Doctor writing word Detox with marker, Medical - prepare for drug and alcohol detox

The choice to take steps to stop active addiction typically begins with the decision to seek addiction treatment. The first step in that process usually involves entering a drug and alcohol detox center in order to manage any withdrawal symptoms, get any mental health issues under control, and get physically and emotionally stable to then engage in a longer-term treatment process.

Before going to a drug and alcohol detox, it is essential for potential patients and their family members and loved ones to be informed and prepared to ensure a safe, comfortable, and successful detox process. Patients entering detox and treatment, and their family members and loved ones, need to make sure that the facility is the right fit, as well as understand what the process will look like while in detox and transitioning to treatment afterwards.

Here are some key things that individuals and loved ones should know to prepare before going to a drug and alcohol detox:

Understanding the Detox Process:

Detox is usually the first step in addiction treatment and involves separating the patient physically from substances, removing toxins from the body, and managing any accompanying physical and emotional withdrawal symptoms. Detox can be physically and emotionally challenging. The types of medication used for a detox process will differ depending on the different substances someone has been using and the length of time they have been using them. The length of withdrawal symptoms will also depend on those factors. Each person will receive a medical assessment after admission to determine the level of care required during detox, the appropriate medications, and additional medical protocols.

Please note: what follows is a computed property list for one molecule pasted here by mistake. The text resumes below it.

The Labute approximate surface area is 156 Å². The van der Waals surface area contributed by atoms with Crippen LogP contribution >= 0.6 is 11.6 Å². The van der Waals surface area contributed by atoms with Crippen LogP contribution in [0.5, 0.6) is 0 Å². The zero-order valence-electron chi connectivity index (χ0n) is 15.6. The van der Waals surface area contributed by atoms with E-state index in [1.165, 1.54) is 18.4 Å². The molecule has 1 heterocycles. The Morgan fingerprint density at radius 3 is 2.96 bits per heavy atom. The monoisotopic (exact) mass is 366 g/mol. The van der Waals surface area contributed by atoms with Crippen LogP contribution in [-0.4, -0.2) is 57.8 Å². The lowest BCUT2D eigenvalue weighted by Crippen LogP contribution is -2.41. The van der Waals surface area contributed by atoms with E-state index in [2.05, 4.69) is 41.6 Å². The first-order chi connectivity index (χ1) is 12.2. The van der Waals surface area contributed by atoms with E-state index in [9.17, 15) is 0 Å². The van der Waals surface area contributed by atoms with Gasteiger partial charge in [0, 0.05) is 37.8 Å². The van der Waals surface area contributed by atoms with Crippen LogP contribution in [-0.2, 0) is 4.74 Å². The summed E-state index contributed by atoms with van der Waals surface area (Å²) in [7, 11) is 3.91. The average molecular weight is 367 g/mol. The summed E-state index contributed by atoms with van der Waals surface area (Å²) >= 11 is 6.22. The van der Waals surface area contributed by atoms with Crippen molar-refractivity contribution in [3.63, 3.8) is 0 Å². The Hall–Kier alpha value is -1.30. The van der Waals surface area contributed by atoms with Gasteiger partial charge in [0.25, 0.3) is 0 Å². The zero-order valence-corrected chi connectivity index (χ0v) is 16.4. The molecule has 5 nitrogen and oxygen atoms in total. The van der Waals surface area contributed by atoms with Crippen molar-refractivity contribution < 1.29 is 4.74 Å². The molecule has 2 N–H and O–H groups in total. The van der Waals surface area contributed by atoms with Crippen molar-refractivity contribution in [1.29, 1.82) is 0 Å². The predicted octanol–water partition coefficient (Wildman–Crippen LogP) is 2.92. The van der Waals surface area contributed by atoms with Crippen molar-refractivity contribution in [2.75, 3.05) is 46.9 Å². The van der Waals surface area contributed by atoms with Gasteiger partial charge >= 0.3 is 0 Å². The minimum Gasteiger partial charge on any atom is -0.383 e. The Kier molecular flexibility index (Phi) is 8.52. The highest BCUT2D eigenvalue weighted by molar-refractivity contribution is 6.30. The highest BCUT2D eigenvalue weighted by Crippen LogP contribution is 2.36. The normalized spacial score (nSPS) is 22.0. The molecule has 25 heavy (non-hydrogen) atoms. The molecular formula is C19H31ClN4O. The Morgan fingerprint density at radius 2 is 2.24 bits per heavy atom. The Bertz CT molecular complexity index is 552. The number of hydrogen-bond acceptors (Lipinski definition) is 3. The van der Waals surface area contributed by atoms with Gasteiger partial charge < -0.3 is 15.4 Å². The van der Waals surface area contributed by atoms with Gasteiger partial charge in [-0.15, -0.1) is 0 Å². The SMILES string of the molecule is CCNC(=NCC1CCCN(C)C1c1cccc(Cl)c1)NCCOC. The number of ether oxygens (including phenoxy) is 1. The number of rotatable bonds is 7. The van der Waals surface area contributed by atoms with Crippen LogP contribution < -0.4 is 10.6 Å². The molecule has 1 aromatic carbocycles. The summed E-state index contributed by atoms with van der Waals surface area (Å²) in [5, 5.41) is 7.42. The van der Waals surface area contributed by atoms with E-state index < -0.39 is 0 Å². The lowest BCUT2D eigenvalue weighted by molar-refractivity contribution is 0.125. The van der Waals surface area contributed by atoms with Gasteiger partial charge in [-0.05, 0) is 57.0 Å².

Choosing the Right Facility:

It is important to research different detox and treatment options. Consider factors such as location (does someone need to be close to home, away from home, ect.), the physical environment (is the facility clean and comfortable, offering a dignified or luxury aesthetic), the qualifications of the staff, and the approaches used. Some detoxes only focus on medical care and withdrawal management; however, it is important to make sure that a detox offers clinical services from therapists and counselors, has a psychiatrist on staff, and includes individualized care. It is important that a patient receives individual and group therapy and counseling while in detox. It is also important that important stakeholders in that patient’s life are included in communication and aftercare planning.

Duration of Detox and Length of Stay:

The duration of detox can vary depending on the types of drugs being used by the individual, the patient’s overall health and associated medical conditions, and the severity of addiction. The acute detox may last a few days to a couple of weeks. There is also something known as Post-Acute Withdrawal Symptoms (PAWS), which occur from the lingering effects of drug or alcohol withdrawal, that can occur for weeks or months after detox. Length-of-stay at a detox can also vary, sometimes as short as 7-10 days, but can also include an extended stabilization period to make sure the patient is both physically and emotionally stable, which can last between 14 days and 21 days.

Aftercare Planning:

Again, detox is typically the first step in the addiction treatment process. While many patients often believe that they only need detox, rarely do patients detox, not follow any aftercare plans that include treatment, clinical care, and recovery support, and thrive. When a patient only goes to detox and does not engage in any aftercare, what often occurs is that they are at a higher risk of relapse, they do relapse, and get caught in a revolving door of detox. When entering detox, be prepared to discuss and plan for ongoing addiction treatment. This can look like many different options, and all aftercare planning should be individualized and customized to the patient’s clinical needs and life responsibilities.